Viivi Luik – Estonia – Luik is one of the most treasured writers of Estonia. She was a wonder kid literary prodigy at a early age. She has sense changing political currents, and is accomplished poet, who has also dabbled into prose. The language of "The Beauty of History," is still quite an amazing feat, when I look back on it. She was a resistant poet of the Soviet installed ideology in Estonia; and her novels showcase how the idyll childhood, depicted in Soviet propaganda was false with her novel "The Seventh Spring of Peace." Even Luik's poetry for children is filled with the realities of life: illness, breaking, stupidity, desperation, defiance, loneliness, nocturnal fears; but also encourages the weak and the timid. Luik was a writer and is a writer, of change of moving forward and of human dignity. Viivi Luik is a champion of truth over ideals; life's wisdom's over comforting lies; and above also the demand and requirement of all human beings to receive the dignity in which they deserve and maybe deprived of. Viivi Luik is a champion of the undying human spirit, in all of those ways. 

Closing Thoughts –

That is my shortlist with the blurbs Gentle Reader. I by no means can state that any which of these writers will win or could win. Or are even nominated or made it to the shortlist. What I can say is they are the writers that this year I thought deserved a good mention, and deserved to be mentioned. I just noticed I have five poets on my shortlist despite not being a real poetry fan; and one playwright, and one poet and prose writer. But I will also now include some honourable mentions of writers that I think are contenders. Please note that I will not include writers that were listed on my shortlist or the ones named here from the betting sites.

In no particular order:

Ersi Sotiropoulos – Greece
Adunis – Syria
Bahaa Taher – Egypt
Mia Couto – Mozambique
Tõnu Õnnepalu – Estonia 

For now Gentle Reader, I wait until Thursday to see the announcement live from the new Permanente Secretary of the Swedish Academy Sara Danius. But to quote the former Permanente Secretary of the Swedish Academy Peter Englund:

“It is not difficult to find worthy candidates. There are many: the world is so big .... The hard part is to select who will get it.”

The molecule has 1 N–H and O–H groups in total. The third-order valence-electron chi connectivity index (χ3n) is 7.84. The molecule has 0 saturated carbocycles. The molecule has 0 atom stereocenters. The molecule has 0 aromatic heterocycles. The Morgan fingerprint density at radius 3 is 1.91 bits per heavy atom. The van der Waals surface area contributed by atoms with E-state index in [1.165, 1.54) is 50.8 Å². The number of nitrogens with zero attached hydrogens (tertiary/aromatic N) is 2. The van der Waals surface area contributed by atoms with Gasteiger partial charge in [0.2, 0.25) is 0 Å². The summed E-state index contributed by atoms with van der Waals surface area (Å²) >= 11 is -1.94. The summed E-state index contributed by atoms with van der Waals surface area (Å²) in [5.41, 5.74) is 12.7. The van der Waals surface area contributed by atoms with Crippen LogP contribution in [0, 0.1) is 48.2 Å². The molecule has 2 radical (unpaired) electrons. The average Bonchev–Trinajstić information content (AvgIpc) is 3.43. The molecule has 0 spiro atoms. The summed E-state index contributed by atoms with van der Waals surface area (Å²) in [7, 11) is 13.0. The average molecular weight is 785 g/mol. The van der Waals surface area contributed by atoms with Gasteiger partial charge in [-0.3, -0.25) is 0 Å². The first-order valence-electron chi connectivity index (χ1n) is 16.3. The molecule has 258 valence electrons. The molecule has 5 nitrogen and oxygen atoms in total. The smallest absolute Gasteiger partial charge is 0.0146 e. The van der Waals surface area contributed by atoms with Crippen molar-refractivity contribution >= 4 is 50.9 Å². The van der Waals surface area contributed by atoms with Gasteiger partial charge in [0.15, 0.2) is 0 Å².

Personally Gentle Reader, I’d like to see another surprise of a writer, one that will shock me, and bring awareness to a writer that I have not known about prior.

Thank-you For Reading Gentle Reader
Take Care
And As Always
Stay Well Read

M. Mary


  1. Ok, I'm going to disagree a bit. I'm reading Svetlana Aleksijevitj right now. She's a Susan Sontag/Vivian Gornick to be sure, but I don't think that style wins prizes. Roth doesn't strike me as Nobel material; neither does Banville, Murakami seems too soon -- but to be fair, I haven't read much of his stuff after his first story collection., Ngugi Wa Thiong'o and Adunis sound likely (even though I've never read the latter). Any other name you mentioned which I don't recognize would be awesome too. I have a sentimental preference for JC Oates, based on the fact that I ate lunch with her once and that she would be the third Nobel prize winner I have met and have interesting anecdotes to tell about. (She's a lot more deserving than other writers -- though I'm afraid Alice Munro already stole her thunder).

  2. Hello Robert Nagle,

    I have yet to read Svetlana Alexievich myself, so I can't really comment; but the comparison to Susan Sontag is an interesting, at least if I do decide to read "Voices from Chernobyl," I have an idea of what I am walking into; style wise at least. Philip Roth has always come across very arrogant in my opinion, and I've attempted to read "I Married a Communist," some years ago, and was not impressed by the writer at all. Murakami, I've read a few of his books but does not impress me either. His writing appears superficial and very formulaic. When does go into philosophical moments, its only briefly, and never elucidates any further which is a real shame. As for Ngugi Wa Thiong'o, I have never read him yet, some of his novels are quite long, and that is very off putting to me; but if he wins by chance, I'll give him a try. Adunis from the few poems I have read by him, is quite talented, but what is going on in Syria and with ISIS may dissuade the Swedish Academy.

    That is interesting that you had lunch with Joyce Carol Oates, must have been an interesting and very good lunch! But I think you are right on that end Robert, Alice Munro stole her thunder. But what might always be in for a surprise!

    Personally I am hoping to see if its someone I've never heard of, and ia new author for me to discover; much like 2009's Herta Müller.

  3. I admire the valuable information you offer in your articles. Thanks for posting it. pg slot